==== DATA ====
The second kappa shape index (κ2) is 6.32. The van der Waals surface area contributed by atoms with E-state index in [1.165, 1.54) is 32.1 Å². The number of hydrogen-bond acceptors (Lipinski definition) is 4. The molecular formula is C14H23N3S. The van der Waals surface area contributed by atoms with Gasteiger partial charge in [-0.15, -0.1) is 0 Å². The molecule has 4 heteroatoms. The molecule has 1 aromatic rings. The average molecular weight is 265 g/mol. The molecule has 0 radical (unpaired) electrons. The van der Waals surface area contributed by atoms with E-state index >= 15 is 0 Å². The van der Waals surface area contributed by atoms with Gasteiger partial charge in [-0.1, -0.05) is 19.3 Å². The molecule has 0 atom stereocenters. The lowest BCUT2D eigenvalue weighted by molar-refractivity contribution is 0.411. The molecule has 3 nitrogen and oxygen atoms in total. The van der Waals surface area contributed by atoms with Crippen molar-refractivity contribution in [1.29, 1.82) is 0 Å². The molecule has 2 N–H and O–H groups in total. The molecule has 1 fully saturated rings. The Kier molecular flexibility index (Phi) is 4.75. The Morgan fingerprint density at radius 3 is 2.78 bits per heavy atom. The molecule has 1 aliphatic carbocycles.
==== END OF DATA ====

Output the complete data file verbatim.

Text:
The second kappa shape index (κ2) is 6.32. The van der Waals surface area contributed by atoms with E-state index in [1.165, 1.54) is 32.1 Å². The number of hydrogen-bond acceptors (Lipinski definition) is 4. The molecular formula is C14H23N3S. The van der Waals surface area contributed by atoms with Gasteiger partial charge in [-0.15, -0.1) is 0 Å². The molecule has 4 heteroatoms. The molecule has 1 aromatic rings. The average molecular weight is 265 g/mol. The molecule has 0 radical (unpaired) electrons. The van der Waals surface area contributed by atoms with E-state index >= 15 is 0 Å². The van der Waals surface area contributed by atoms with Gasteiger partial charge in [-0.1, -0.05) is 19.3 Å². The molecule has 0 atom stereocenters. The lowest BCUT2D eigenvalue weighted by molar-refractivity contribution is 0.411. The molecule has 3 nitrogen and oxygen atoms in total. The van der Waals surface area contributed by atoms with Crippen molar-refractivity contribution in [1.29, 1.82) is 0 Å². The molecule has 2 N–H and O–H groups in total. The molecule has 1 fully saturated rings. The Kier molecular flexibility index (Phi) is 4.75. The Morgan fingerprint density at radius 3 is 2.78 bits per heavy atom. The molecule has 1 aliphatic carbocycles.